So, what types of iPad peripherals get my goat? Ones that have limited use, cost too much, and collect dust. Discover Bay's Duo Pinball is the most vexing, ridiculous type of "app-cessory" there is, one that gives a bad name to the whole category and is precisely the type of plastic junk that could ruin an industry. Allow me to explain.
First of all, I love pinball. I also love pinball apps. Sounds like the Duo Pinball would be right up my alley, right? The plastic Bluetooth device is essentially an iPad stand with physical flipper buttons and a spring-loaded plunger. Your iPad slots in and locks into place with little side levers, and stays in portrait mode. Pair with Bluetooth, and Duo Pinball's ready to go.
Except it isn't, because of all those great pinball game apps in the App Store, only one of them works with the Duo Pinball: GameProm's Pinball HD Collection. It's an excellent app, and features 11 very good video game pinball tables, but it's absurd that this limited-use device can't work with other games like Pinball Arcade or many, many other retro and classic pinball titles. That relegates the Duo Pinball to the same novelty bin as Discovery Bay's other game accessory, the Atari Arcade.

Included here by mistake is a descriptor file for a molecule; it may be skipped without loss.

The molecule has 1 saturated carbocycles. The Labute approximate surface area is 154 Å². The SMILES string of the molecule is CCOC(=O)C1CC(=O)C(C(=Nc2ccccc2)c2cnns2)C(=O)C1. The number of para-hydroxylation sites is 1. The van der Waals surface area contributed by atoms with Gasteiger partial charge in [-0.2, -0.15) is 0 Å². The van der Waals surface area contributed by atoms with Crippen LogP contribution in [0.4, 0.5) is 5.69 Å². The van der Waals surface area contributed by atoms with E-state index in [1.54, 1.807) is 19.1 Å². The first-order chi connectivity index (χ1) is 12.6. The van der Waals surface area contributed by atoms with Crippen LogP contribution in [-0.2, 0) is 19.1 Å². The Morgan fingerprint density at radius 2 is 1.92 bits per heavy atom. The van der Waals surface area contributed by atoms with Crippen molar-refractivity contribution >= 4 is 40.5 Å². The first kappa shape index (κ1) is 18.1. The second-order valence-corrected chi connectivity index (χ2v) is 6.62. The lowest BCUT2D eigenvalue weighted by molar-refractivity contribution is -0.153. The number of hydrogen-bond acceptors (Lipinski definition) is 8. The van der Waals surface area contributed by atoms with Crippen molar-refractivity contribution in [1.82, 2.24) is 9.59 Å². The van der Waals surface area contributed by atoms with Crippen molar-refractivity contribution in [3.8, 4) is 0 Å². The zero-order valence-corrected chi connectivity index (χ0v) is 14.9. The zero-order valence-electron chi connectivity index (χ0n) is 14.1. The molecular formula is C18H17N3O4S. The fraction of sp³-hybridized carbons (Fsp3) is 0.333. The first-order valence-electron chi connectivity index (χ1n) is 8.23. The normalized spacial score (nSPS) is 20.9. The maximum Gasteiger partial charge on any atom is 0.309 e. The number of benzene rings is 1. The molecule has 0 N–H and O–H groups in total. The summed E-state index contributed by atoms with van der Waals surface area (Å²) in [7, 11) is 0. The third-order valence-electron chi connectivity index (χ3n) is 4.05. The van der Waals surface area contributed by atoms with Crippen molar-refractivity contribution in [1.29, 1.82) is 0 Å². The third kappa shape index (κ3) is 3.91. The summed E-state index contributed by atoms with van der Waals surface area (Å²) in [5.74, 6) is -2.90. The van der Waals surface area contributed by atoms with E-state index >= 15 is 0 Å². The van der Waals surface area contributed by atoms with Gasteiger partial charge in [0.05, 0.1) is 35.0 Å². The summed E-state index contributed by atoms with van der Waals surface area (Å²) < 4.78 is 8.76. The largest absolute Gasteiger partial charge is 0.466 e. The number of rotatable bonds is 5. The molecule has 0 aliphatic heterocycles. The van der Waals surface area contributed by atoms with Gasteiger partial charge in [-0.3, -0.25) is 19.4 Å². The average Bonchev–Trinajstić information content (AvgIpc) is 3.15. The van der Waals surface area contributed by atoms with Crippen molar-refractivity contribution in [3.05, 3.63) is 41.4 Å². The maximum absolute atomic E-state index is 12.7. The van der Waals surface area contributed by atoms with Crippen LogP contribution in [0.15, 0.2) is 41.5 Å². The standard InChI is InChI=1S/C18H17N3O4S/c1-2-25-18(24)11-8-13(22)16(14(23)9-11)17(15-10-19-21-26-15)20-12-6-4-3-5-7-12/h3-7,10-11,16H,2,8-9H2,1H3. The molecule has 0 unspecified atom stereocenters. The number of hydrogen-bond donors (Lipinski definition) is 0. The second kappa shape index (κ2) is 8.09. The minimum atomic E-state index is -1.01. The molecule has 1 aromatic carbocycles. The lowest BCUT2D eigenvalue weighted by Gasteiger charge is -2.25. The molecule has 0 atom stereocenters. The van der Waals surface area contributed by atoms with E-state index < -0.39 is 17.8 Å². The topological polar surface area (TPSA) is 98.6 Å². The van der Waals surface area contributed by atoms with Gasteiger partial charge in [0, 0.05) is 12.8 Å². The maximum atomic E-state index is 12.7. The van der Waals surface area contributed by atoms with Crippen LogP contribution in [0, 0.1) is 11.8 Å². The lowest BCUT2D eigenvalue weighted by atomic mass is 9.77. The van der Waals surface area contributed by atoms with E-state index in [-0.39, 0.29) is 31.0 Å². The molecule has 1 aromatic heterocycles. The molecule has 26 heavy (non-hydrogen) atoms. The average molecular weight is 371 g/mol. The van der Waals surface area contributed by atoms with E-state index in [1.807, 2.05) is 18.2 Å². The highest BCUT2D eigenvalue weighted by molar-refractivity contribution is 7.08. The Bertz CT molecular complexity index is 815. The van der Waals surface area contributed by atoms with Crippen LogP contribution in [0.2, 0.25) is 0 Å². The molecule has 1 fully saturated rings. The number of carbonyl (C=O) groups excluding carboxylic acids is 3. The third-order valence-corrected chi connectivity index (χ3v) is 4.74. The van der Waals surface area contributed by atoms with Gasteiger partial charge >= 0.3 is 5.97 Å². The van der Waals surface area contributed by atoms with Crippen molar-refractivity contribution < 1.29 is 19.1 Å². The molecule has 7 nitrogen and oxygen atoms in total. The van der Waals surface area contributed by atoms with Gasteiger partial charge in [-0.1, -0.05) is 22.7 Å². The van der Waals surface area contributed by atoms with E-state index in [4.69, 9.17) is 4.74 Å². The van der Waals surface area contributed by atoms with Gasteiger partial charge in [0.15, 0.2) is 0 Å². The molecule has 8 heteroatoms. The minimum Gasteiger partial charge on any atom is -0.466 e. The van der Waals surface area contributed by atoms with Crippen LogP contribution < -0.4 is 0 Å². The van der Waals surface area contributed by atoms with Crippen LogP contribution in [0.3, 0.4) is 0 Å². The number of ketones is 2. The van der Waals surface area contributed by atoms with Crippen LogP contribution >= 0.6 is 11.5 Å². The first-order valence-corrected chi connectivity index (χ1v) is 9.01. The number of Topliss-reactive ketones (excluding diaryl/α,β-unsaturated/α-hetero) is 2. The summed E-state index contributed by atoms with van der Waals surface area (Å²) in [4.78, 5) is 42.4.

This would be an OK device for a novelty purchase, except for the fact that it costs $60. Yes, $60. The Duo Pinball unlocks five free tables in the Pinball HD Collection app, a nice bonus, but hardly a huge value.
Even worse, the reaction speed of the buttons isn't as fast as simply tapping onscreen; that Bluetooth delay makes the Duo Pinball feel sluggish even for the one game it's designed for.
What's next? An accessory just for Temple Run? This reminds me of the plastic junk I used to accumulate for console games, but somehow worse. Don't get the Pinball Duo unless it costs $10 or less: it's big, it's bulky, and believe me, you can play pinball just fine on an iPad using your fingers.